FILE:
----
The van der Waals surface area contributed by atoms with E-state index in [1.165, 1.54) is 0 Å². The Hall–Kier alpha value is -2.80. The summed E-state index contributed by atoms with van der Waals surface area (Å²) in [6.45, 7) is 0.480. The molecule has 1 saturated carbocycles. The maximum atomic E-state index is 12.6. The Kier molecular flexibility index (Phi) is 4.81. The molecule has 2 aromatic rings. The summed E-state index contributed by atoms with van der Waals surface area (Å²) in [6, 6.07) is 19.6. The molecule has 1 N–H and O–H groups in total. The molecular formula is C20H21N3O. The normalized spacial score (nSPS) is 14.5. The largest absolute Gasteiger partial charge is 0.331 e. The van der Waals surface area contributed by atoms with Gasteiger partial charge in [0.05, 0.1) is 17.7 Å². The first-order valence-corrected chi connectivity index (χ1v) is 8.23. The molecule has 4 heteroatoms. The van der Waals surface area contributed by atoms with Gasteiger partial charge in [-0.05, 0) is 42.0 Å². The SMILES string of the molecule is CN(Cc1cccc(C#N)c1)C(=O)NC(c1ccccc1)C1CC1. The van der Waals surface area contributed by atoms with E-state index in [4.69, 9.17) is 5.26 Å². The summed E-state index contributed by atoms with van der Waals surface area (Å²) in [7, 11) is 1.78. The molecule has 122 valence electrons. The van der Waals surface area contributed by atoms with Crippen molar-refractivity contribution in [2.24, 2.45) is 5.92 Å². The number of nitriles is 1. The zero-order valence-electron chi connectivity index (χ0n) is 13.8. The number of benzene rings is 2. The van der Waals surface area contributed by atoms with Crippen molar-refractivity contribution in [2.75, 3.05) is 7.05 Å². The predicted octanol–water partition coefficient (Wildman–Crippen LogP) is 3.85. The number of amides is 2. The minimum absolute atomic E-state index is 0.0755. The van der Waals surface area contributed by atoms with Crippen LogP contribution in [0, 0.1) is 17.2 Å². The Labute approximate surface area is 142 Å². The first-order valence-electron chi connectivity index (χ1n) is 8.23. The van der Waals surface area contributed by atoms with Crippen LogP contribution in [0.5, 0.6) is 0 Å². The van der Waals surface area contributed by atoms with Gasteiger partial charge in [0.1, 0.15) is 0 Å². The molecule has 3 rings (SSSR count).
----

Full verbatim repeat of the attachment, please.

The van der Waals surface area contributed by atoms with E-state index in [1.165, 1.54) is 0 Å². The Hall–Kier alpha value is -2.80. The summed E-state index contributed by atoms with van der Waals surface area (Å²) in [6.45, 7) is 0.480. The molecule has 1 saturated carbocycles. The maximum atomic E-state index is 12.6. The Kier molecular flexibility index (Phi) is 4.81. The molecule has 2 aromatic rings. The summed E-state index contributed by atoms with van der Waals surface area (Å²) in [6, 6.07) is 19.6. The molecule has 1 N–H and O–H groups in total. The molecular formula is C20H21N3O. The normalized spacial score (nSPS) is 14.5. The largest absolute Gasteiger partial charge is 0.331 e. The van der Waals surface area contributed by atoms with Gasteiger partial charge in [0.05, 0.1) is 17.7 Å². The first-order valence-corrected chi connectivity index (χ1v) is 8.23. The molecule has 4 heteroatoms. The van der Waals surface area contributed by atoms with Gasteiger partial charge in [-0.05, 0) is 42.0 Å². The SMILES string of the molecule is CN(Cc1cccc(C#N)c1)C(=O)NC(c1ccccc1)C1CC1. The van der Waals surface area contributed by atoms with E-state index in [4.69, 9.17) is 5.26 Å². The summed E-state index contributed by atoms with van der Waals surface area (Å²) in [7, 11) is 1.78. The molecule has 122 valence electrons. The van der Waals surface area contributed by atoms with Crippen molar-refractivity contribution in [2.24, 2.45) is 5.92 Å². The number of nitriles is 1. The zero-order valence-electron chi connectivity index (χ0n) is 13.8. The number of benzene rings is 2. The van der Waals surface area contributed by atoms with Crippen molar-refractivity contribution in [2.75, 3.05) is 7.05 Å². The predicted octanol–water partition coefficient (Wildman–Crippen LogP) is 3.85. The number of amides is 2. The minimum absolute atomic E-state index is 0.0755. The van der Waals surface area contributed by atoms with Crippen LogP contribution in [0, 0.1) is 17.2 Å². The Labute approximate surface area is 142 Å². The first-order valence-electron chi connectivity index (χ1n) is 8.23. The van der Waals surface area contributed by atoms with Crippen LogP contribution in [0.5, 0.6) is 0 Å². The van der Waals surface area contributed by atoms with Gasteiger partial charge in [0.1, 0.15) is 0 Å². The molecule has 3 rings (SSSR count).